Walton understands presumption as a kind of speech act betwixt and between an assumption and an assertion. The argumentative—rational—weight of the presumption is determined by the type of discussion or dialogue in which it occurs, “and in particular by the burden of proof that is appropriate for arguments in that type of discussion” (p. 42). Walton finds three kinds or “weights” of presumption “relative to a particular point or stage” in an argument: required, reasonable and permissible presumption(s). The taxonomy of presumptions is a bit more complicated than these stage-specific weights owing to the particular dialogue type. The exact enumeration of dialogue types or forms varies throughout Walton’s work, but the following are representative: persuasion, enquiry, negotiation, information-seeking,deliberation,eristic, and “mixed.” This summary must suffice as an introduction to an important part of Walton’s contribution to informal logic.

What warrants further exploration for is the notion that dialogue types are crucial for discerning what has traditionally been termed an “informal fallacy.” For example, traditional emotional fallacies: argument to the people (argumentum ad populum), argument to pity (argumentum ad misercordiam), argument to the stick (argumentum ad baculum), and argument against the man (argumentum ad hominem), are analyzed within specific dialogue types and contexts, what Walton (1989) refers to as “dialectical relevance in the given situation” (p. 23). The salient point here is the recognition that these four arguments are not even prima facie fallacious! The making of threats—argument to the stick—for instance, may be perfectly proper—non-fallacious—in negotiation dialogues like judicial plea-bargaining or collective bargaining between labor and management. As Walton (1989) says, “there is nothing inherently fallacious about making threats” (p. 23). Walton thus ignores or effaces a distinction made by Jon Elster (1991) at the level of speech acts between “arguing” and “bargaining,” with Elster preferring a smaller linguistic component of argument analysis than dialogue type (speech act v. dialogue type), thereby maintaining a distinction between (what is conflated in Walton’s negotiation dialogue) an argument and a bargaining process, conceding that it may be difficult to determine “whether a given communication is part of an argument or a move in a bargaining process.” While this complicates matters, I do think Walton (1989) has successfully demonstrated that the specific type and context of dialogue is nevertheless fundamental in determining the presence of informal fallacies.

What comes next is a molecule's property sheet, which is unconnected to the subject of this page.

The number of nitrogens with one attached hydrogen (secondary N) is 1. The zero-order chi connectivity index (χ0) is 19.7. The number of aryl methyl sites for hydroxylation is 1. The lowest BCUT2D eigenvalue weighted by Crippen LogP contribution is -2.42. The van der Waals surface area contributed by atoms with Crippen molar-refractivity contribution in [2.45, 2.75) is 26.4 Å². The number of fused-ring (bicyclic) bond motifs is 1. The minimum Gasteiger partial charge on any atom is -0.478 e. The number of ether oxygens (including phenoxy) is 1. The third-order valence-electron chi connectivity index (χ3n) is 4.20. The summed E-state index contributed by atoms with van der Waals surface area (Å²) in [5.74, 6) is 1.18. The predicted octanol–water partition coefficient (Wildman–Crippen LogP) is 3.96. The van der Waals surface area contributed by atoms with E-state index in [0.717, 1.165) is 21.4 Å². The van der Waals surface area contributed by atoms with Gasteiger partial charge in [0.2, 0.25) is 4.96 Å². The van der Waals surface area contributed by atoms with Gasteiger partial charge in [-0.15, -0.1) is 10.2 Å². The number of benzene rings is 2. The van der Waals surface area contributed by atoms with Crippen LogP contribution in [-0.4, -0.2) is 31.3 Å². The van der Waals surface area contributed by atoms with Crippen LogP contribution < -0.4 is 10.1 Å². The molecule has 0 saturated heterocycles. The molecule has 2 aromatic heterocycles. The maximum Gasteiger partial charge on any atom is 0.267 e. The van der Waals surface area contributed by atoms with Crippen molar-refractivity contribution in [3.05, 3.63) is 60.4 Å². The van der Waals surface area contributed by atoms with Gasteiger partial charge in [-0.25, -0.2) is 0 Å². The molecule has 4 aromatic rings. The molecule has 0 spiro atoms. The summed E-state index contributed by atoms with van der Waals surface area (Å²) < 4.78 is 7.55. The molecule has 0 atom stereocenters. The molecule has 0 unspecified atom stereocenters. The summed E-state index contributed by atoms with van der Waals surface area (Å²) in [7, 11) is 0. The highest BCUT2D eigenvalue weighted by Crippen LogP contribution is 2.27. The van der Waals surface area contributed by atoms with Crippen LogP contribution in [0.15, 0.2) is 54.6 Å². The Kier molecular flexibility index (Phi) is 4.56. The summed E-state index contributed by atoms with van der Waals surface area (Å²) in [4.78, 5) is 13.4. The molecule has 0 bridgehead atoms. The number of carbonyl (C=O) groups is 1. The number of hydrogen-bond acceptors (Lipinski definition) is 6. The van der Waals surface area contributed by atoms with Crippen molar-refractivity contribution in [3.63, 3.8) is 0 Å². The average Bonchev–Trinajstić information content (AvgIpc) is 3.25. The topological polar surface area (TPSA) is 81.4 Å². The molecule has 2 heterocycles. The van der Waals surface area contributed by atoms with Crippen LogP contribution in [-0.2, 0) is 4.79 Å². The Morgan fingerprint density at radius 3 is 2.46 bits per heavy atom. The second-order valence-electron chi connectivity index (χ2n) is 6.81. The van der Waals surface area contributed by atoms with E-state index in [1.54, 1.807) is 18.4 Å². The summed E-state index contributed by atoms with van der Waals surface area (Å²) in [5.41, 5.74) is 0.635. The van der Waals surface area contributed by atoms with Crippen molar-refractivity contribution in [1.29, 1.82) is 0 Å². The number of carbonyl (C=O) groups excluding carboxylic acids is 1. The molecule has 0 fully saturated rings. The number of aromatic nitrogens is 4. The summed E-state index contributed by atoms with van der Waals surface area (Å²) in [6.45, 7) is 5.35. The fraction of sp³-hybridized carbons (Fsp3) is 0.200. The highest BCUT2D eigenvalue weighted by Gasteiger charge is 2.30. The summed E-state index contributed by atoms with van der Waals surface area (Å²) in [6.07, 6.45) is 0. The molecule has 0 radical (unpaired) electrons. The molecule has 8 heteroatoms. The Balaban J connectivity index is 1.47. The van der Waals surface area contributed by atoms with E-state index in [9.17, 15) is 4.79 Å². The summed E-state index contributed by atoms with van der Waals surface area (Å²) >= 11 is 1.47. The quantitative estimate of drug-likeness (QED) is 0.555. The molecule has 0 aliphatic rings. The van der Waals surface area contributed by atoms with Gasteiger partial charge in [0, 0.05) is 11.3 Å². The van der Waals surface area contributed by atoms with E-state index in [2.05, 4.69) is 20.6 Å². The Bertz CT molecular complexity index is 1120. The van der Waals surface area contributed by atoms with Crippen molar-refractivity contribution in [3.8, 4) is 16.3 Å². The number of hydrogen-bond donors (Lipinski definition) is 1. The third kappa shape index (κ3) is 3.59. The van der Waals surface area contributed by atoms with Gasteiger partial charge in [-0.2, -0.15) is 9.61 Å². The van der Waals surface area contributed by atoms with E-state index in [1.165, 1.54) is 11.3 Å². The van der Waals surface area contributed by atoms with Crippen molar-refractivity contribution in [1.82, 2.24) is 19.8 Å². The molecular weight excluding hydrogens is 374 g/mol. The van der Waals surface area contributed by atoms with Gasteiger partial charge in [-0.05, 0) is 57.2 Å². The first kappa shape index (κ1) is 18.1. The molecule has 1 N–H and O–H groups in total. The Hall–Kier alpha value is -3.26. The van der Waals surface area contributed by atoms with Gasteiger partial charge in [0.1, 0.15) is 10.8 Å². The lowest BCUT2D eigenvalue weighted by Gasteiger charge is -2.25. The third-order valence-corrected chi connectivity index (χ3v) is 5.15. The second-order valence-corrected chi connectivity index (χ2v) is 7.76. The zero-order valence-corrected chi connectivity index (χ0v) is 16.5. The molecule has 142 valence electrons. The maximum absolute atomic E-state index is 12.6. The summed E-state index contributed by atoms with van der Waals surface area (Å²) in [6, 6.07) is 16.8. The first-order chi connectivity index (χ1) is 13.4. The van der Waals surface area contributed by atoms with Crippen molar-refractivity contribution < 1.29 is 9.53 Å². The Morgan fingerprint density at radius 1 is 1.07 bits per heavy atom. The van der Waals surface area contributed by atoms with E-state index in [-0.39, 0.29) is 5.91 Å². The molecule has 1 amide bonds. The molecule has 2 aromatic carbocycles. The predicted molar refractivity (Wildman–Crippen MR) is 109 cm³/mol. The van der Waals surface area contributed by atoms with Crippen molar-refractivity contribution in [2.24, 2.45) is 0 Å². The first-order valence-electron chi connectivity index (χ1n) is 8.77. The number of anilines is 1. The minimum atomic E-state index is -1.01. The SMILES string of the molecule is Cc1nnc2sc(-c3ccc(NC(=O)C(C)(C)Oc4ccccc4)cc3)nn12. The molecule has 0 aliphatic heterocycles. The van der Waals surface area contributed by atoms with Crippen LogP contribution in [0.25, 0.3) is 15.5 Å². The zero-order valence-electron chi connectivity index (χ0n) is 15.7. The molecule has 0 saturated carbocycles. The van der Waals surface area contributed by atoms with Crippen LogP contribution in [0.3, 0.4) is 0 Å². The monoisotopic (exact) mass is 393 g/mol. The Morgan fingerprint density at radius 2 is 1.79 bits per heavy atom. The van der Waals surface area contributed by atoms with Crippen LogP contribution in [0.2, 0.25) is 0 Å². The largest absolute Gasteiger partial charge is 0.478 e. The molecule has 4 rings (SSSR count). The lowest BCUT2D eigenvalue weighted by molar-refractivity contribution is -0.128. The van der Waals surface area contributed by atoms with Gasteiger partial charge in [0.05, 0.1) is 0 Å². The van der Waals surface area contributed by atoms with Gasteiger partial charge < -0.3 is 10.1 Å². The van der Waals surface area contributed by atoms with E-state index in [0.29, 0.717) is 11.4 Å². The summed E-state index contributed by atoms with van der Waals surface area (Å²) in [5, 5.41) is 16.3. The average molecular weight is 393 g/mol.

Two dialogue contexts used by Walton (1992) to illustrate instances in which an ad hominem argument is a legitimate, presumptive (hence defeasible) are cross-examination of a witness at trial court and a debate between candidates in an electoral campaign (pp. 251-254). His book-length treatments of several traditionally classified informal fallacies have yet to filter down into most critical thinking texts. To be sure, we’re not pedagogically limited to textual illustrations. In my class, for example, we’ve viewed Lumet’s classic 1957 film, “Twelve Angry Men,” to learn about the nature and possible consequences of reasoning with informal fallacies, in this case, in a deliberative dialogue setting in which jurors are deciding the fate of a young man accused of murdering his father.

Rhetorical considerations are important in the choice of pedagogical examples used to illustrate informal fallacies. Let us consider the following example: The fallacy of composition is defined as “arguing (a) that what is true of each part of a whole is also (necessarily) true of the whole itself, or (b) that what is true of some parts of a whole is also (necessarily) true of the whole itself” (Angeles, 1992, p. 107). Angeles provides a lexical definition of the fallacy of composition: “Each member (or some members) of the team is (or are) married, therefore, the team also has (must have) a wife.” While philosophers, as philosophers, would not likely be troubled by this illustration, I think in our capacity as critical thinking pedagogues we can do better.

My own attempt to illustrate this same informal fallacy begins by telling the students I’m selecting an example from a philosopher who masquerades as a social scientist at Columbia University, namely, Jon Elster. Not only are they introduced to Elster, the philosophically sophisticated social scientist, they also get a taste of his analytic prowess at play in his brilliant book, Making Sense of Marx (1985). This has proven rhetorically effective if only because Marx, not unlike Freud, has precipitously fallen out of academic and cultural fashion (even on the Left, which prefers the conspicuous consumption of French intellectual imports). Thus mere mention of Marx is an act of the transgressive sort so appealing to our young charges. Marx, in their mind’s eye, is equivalent to Communism, which is equivalent to the Evil Empire, which is equivalent to the Dark Side (and thus the slippery slide down the black hole of black and white thinking). Dark things by turns tempting and tantalizing, they read the following passage from Elster’s book:  

    Both the freedom to change employer and the freedom to become an employer oneself give rise to ideological illusions that

    embody the fallacy of composition. The first is the inference from the fact that a given worker is independent of any specific